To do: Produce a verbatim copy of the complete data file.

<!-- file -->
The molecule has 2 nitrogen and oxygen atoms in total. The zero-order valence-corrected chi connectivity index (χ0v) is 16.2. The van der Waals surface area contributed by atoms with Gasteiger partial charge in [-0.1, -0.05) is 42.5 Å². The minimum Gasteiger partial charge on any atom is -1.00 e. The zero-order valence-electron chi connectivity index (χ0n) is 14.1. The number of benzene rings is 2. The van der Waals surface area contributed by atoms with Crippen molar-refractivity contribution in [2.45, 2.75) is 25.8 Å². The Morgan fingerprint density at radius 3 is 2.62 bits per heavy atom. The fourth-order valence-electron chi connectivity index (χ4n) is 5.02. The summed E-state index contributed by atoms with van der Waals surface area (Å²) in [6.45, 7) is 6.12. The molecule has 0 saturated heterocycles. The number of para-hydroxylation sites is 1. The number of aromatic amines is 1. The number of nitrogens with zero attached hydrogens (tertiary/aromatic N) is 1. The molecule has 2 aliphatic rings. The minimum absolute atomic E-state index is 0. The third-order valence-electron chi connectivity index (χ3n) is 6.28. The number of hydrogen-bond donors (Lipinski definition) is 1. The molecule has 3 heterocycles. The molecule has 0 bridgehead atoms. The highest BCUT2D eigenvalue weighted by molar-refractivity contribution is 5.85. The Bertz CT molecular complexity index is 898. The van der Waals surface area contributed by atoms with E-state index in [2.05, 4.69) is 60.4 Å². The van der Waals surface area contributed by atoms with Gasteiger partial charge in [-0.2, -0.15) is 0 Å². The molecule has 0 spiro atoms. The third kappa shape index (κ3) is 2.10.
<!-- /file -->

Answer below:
The molecule has 2 nitrogen and oxygen atoms in total. The zero-order valence-corrected chi connectivity index (χ0v) is 16.2. The van der Waals surface area contributed by atoms with Gasteiger partial charge in [-0.1, -0.05) is 42.5 Å². The minimum Gasteiger partial charge on any atom is -1.00 e. The zero-order valence-electron chi connectivity index (χ0n) is 14.1. The number of benzene rings is 2. The van der Waals surface area contributed by atoms with Crippen molar-refractivity contribution in [2.45, 2.75) is 25.8 Å². The Morgan fingerprint density at radius 3 is 2.62 bits per heavy atom. The fourth-order valence-electron chi connectivity index (χ4n) is 5.02. The summed E-state index contributed by atoms with van der Waals surface area (Å²) in [6.45, 7) is 6.12. The molecule has 0 saturated heterocycles. The number of para-hydroxylation sites is 1. The number of aromatic amines is 1. The number of nitrogens with zero attached hydrogens (tertiary/aromatic N) is 1. The molecule has 2 aliphatic rings. The minimum absolute atomic E-state index is 0. The third-order valence-electron chi connectivity index (χ3n) is 6.28. The number of hydrogen-bond donors (Lipinski definition) is 1. The molecule has 3 heterocycles. The molecule has 0 bridgehead atoms. The highest BCUT2D eigenvalue weighted by molar-refractivity contribution is 5.85. The Bertz CT molecular complexity index is 898. The van der Waals surface area contributed by atoms with E-state index in [2.05, 4.69) is 60.4 Å². The van der Waals surface area contributed by atoms with Gasteiger partial charge in [-0.2, -0.15) is 0 Å². The molecule has 0 spiro atoms. The third kappa shape index (κ3) is 2.10.